Scrophularia. Scrophularia marilandica L. (S. nodosa L... Figwort. Scrofula Plant. Scrofulaire, Fr. Kropfwurz. Knotenwurz, G. (Fam. Scrophulariaceae.)—This rather tall herb, having a square stem, opposite leaves and slender panicles of small, greenish-purple flowers, grows in rich open woods from New York to North Carolina and west to Kansas. Its leaves have when fresh a rank fetid odor, and a bitter, somewhat acrid taste; but these properties are diminished by drying. Water extracts their virtues, forming a reddish infusion, which is blackened by ferric sulphate. For histological study of root, see P. J., 1896. Walz has obtained from it two proximate principles, which he names respectively scrophularin and scrophularosmin. (Mayer, A. J. P., 1863, p. 295.) Figwort leaves were formerly considered. tonic, diuretic, diaphoretic, discutient, anthelmintic, etc.; useful in scrofula and as a local application in hemorrhoids. Van de Moer (P. J., 1896) affirms that the seeds are toxic, belonging to the digitalis group.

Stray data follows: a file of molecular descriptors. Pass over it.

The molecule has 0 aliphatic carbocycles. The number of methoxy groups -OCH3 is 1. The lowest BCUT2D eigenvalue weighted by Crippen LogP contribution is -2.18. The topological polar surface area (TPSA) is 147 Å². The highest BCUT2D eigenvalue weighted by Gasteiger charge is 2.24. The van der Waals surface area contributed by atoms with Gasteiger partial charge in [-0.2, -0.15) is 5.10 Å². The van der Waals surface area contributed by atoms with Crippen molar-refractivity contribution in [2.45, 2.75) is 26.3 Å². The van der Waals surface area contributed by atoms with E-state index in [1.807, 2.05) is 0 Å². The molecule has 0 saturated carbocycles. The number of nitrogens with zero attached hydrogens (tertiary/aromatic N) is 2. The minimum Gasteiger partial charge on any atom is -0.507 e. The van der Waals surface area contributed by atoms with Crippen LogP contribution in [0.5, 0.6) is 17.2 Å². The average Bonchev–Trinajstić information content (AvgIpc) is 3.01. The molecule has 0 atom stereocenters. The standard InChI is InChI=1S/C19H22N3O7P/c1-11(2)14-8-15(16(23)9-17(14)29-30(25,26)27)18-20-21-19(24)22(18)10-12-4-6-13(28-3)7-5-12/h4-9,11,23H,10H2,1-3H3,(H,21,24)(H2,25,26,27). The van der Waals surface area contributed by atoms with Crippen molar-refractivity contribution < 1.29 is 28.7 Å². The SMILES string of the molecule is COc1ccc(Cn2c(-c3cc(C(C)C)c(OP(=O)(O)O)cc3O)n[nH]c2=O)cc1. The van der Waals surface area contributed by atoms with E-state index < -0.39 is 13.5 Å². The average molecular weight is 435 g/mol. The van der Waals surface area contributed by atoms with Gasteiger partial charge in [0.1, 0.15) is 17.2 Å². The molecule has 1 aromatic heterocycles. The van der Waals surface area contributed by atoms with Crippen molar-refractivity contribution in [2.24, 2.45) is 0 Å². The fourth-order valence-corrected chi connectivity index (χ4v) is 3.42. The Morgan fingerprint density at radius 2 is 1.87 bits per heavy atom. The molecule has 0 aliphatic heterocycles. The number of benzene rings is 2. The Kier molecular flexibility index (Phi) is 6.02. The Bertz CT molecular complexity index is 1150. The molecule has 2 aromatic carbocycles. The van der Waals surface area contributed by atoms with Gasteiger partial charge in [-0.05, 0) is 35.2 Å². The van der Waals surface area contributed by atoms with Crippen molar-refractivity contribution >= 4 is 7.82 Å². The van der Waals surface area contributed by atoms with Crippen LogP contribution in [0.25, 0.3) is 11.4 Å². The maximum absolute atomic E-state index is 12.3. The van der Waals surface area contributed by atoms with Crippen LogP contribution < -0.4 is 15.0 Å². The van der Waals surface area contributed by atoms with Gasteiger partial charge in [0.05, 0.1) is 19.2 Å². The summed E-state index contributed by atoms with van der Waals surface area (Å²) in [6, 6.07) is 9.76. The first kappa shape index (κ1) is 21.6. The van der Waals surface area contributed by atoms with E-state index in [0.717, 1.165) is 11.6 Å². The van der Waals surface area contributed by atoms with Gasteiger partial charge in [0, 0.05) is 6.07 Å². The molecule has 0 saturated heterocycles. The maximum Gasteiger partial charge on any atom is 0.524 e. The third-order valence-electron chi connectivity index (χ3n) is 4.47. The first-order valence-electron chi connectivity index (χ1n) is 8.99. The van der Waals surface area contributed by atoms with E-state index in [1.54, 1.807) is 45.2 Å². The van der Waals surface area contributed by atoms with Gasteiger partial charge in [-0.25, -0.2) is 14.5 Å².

The Dispensatory of the United States of America, 1918, was edited by Joseph P. Remington, Horatio C. Wood and others.